Taylor Swift’s Midnights speaks to the souls still sleepless with the past

NEW YORK, NEW YORK - NOVEMBER 12: Taylor Swift attends the "All Too Well" New York Premiere on November 12, 2021 in New York City. (Photo by Dimitrios Kambouris/Getty Images)
NEW YORK, NEW YORK - NOVEMBER 12: Taylor Swift attends the "All Too Well" New York Premiere on November 12, 2021 in New York City. (Photo by Dimitrios Kambouris/Getty Images) /

After listening to Midnights — an already record-breaking album from Taylor Swift, who may have done this whole songwriting and performing thing once or twice before — you may immediately feel inclined to compare it to albums and songs of Swiftdom past.

There are much more interesting ways to reflect on new music from the person who has brought us, as artists do, a fair share of hits and misses over the years. Which is hard to do, I know, considering so much of Midnights relies on acknowledging what has come before — though maybe not in the way you expected.

The era of Swift we have entered accomplishes two things simultaneously: The artist calling out herself, but also calling out the listener. You. The deeper you submerge yourself in this music the more you ultimately begin to think about who you left behind, who you’ve been thinking about. Your regrets. Your secret wishes for revenge.

Isn’t the point of absorbing a story — a song, a poem, any form at all — to find and extract the elements that speak to you personally?

(Not that it isn’t fun for a certain segment of Swifties to speculate about the significance of every other word, you know who you are.)

I’ve said before that Swift’s music has this particular way of speaking to me in moments I need my own thoughts mirrored back to me, and Midnights is no exception. In its sound, it’s quite unlike most of what Swift has released before — but in its words, it’s the level of depth and honesty we’ve come to expect from her, though perhaps a notch or two up in its intensity.

And it’s that unapologetic vulnerability that makes it relatable.

The lyrics say a lot of things, yet so pointedly point at someone like me specifically to say, “Hi, you’re not broken because you think about your past, what could have been but never was, everyone does it, embrace it.”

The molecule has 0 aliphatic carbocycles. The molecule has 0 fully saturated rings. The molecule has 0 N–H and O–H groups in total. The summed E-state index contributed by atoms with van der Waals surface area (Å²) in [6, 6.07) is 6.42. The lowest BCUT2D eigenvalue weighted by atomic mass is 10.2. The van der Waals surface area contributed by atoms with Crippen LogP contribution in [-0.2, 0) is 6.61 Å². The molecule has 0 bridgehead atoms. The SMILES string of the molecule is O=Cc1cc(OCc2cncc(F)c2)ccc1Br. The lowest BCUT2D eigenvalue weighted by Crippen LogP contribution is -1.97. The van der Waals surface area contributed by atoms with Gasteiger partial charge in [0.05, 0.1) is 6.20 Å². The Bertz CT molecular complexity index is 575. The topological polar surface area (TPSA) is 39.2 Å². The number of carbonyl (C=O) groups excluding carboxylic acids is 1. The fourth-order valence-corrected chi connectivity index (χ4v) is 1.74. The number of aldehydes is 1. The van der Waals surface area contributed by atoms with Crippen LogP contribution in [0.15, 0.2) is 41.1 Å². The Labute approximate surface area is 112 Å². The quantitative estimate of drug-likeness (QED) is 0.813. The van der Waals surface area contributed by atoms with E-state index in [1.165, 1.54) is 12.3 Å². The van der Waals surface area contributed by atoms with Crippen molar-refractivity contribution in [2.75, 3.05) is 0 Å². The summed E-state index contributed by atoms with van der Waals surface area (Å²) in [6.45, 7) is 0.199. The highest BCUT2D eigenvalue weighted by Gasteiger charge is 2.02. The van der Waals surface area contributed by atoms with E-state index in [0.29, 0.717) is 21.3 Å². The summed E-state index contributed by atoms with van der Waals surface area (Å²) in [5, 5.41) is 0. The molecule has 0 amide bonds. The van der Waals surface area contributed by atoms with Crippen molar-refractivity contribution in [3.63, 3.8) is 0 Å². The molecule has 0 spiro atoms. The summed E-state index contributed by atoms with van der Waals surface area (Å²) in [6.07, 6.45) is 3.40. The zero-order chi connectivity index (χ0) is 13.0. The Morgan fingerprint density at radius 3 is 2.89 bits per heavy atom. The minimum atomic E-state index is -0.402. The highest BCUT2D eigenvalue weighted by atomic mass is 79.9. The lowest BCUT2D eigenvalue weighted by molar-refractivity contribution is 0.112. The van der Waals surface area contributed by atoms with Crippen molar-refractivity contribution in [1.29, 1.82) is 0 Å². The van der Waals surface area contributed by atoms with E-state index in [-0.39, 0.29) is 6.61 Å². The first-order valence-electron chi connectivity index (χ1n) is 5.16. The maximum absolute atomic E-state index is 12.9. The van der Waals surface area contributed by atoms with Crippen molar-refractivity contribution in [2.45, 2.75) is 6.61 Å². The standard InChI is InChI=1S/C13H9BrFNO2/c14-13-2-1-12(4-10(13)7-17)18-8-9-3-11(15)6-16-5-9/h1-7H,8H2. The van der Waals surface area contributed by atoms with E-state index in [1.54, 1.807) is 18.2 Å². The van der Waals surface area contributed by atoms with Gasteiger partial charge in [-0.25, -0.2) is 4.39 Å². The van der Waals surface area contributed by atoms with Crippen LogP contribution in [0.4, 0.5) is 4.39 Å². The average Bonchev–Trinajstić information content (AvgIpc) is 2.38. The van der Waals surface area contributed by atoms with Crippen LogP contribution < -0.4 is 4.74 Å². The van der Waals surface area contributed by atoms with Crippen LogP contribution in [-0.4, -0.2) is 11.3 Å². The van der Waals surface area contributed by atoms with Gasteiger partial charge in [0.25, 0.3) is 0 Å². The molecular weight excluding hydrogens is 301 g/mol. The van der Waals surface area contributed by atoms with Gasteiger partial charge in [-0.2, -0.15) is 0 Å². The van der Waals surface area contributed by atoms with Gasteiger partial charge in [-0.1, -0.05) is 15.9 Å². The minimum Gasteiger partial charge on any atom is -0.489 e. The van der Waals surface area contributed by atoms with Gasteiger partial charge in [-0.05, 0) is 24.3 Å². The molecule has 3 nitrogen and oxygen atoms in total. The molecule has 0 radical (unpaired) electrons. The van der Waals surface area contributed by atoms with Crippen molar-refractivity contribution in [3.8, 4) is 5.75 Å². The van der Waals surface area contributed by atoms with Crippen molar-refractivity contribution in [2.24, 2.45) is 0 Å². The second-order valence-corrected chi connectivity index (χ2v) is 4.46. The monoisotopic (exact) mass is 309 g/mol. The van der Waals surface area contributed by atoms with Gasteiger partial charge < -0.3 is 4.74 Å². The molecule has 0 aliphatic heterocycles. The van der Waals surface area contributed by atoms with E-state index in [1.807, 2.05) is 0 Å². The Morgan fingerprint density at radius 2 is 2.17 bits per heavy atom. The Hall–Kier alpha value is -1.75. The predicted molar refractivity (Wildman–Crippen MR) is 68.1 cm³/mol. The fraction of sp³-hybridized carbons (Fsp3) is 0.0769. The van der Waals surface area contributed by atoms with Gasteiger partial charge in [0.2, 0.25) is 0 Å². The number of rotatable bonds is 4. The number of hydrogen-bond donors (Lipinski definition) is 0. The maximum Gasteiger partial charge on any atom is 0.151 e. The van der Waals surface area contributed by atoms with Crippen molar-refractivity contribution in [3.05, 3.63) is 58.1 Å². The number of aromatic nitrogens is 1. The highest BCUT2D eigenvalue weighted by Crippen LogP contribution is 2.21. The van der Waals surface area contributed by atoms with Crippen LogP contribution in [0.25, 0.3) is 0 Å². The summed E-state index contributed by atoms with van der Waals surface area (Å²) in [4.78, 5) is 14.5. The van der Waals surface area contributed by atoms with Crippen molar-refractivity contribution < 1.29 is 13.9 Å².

Because even though most of us will never write songs about the dumb choices we made when we were younger or the people who hurt us or the people we hurt more (and also, the selves we wounded along the way), Swift’s words are universal whether you want to admit it or not.

Perhaps the sound won’t vibe with you, maybe you’re tired of hearing her lyrics through the lens of the famous and rich, but it’s possible you’re also forgetting that these songs were written by a real person who has felt real pain just like you have.

The difference between you and her, us and them, is that one party doesn’t have millions of eyes on their emotions and the other always will.

If Midnights is an ode to the things that never were, used to be, aren’t anymore, or are different now, then what we must take away from the album itself and the additional tracks released to accompany it isn’t that the past is bad, but instead that our futures depend on reflection.

Whether that soul-searching happens at noon or at midnight, it is the key to unlocking who we might become.

Who we were is nothing but a step toward growing into who we want to be. Not overnight, but over a lifetime.

When you listen to this album, think about what was, if only to better understand where you are.

Then decide what’s next, and pursue it.